**A point on the ground does not have a single lat/long value, it depends on which datum is used. There are many to choose from. A GPS out of the box uses WGS84 but that is not the same datum as used in the Great War. To convert from the old one to WGS84 requires Snyder’s equations and knowledge of the size and shape of the earth (the Figure of the Earth), different cartographers used different values and they did not always say which. It all gets very confusing! I am still trying to find which ones the French used for their Lambert maps.

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colin.green14

Hi,

 

Due to a family emergency have not been here since I posted.  Thanks for all the replies, will read all soon and digest.  Linesman is the way to go, just curious as to differences.

 

Regards

 

Colin 

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Howard

One of the myriad of error sources that the amazing people in the Great War had to cope with is updating trench positions when the Germans would unsportingly shoot at surveyors on the ground. Aerial photos were used. They were taken in light aircraft bouncing around in the turbulence, printed and the grid drawn on them. Then techniques such as differential dividers were used to plot trench lines back to the lithographic drawing then used to print the new overlay. As you can see from this fragment, such photos are not always vertical so the grid is drawn as far as possible to match the geometry on the ground, here the grids are not parallel. As new trench lines are marked on the map each determination of position will have a slight change in scale, the skill of the draughtsman will be key. Then it gets printed on the base map, hopefully with each print run for separate colours exactly in registration. If you look at map corners you will see they are often not in good registration. The upshot of all this is not to put too much faith in “exact” positions, especially trenches between map versions.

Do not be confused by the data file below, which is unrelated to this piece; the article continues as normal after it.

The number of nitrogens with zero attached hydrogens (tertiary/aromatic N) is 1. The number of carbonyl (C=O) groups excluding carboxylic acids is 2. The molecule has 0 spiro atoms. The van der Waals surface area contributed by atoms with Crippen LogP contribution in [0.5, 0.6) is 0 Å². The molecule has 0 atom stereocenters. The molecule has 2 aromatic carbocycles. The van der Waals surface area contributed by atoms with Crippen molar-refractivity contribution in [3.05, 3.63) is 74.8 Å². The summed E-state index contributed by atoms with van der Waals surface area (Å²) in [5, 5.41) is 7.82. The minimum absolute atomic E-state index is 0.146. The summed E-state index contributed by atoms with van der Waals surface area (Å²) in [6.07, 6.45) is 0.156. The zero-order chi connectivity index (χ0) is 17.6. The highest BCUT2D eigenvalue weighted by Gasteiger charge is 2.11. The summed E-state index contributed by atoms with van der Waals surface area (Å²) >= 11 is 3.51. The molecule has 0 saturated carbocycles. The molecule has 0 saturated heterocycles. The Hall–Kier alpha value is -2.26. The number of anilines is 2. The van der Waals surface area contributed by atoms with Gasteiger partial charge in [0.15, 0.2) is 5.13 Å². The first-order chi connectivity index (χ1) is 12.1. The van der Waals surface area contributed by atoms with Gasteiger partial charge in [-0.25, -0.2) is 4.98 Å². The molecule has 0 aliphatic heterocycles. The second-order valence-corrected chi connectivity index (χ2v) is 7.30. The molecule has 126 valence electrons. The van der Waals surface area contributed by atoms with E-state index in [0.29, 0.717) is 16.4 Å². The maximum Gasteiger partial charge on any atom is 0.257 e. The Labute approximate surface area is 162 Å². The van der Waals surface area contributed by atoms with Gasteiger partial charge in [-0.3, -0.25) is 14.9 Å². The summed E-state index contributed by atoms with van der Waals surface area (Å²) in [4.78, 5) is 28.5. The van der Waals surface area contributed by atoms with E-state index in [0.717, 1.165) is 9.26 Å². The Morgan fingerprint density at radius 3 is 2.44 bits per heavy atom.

In view of the all the troubles and the technical nature of the task I remain in absolute awe of the people who made the maps in the Great War. Their achievement was outstanding.

 

Howard

aerialmap.jpg

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MaxD

Howard

 

Just to say that your contributions to this thread have been interesting and informative in the extreme.  As an erstwhile RA surveyor they have given much more depth to the scant knowledge I had already of the work of our Sapper forebears.

 

Thank you.

 

Max

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Howard
7 hours ago, MaxD said:

Howard

 

Just to say that your contributions to this thread have been interesting and informative in the extreme.  As an erstwhile RA surveyor they have given much more depth to the scant knowledge I had already of the work of our Sapper forebears.

 

Thank you.

 

Max

Max, thank you for that. The Great War is such a huge subject that I had to take an interest in one limited area or my brain would pop, apart from family history of course. Some look at kit, others at tactics, medical practice, railways etc., I decided to look at maps and mapping and have gone beyond just 1914-1918, even so far as finding disappointing errors in the famous 6” OS maps once thought to be the epitome of  “accuracy”. Reading J B Hartley’s work on the OS I find that the idea of accuracy in any map is a somewhat slippery concept, an idea I had not entertained before starting out.

 

All very interesting and useful, even down to finding just how amazingly hard it is to draw a map by hand when comfortably at home with good light and a fresh cup of tea. I then imagine drawing such a map with men’s lives at risk if I muck it up, drawing by candle light in a flea infested dugout with rats running around and shells raining down. When I have trouble fitting a map to my GPS, I think of that, part of my own remembrance.

 

Howard

Edited by Howard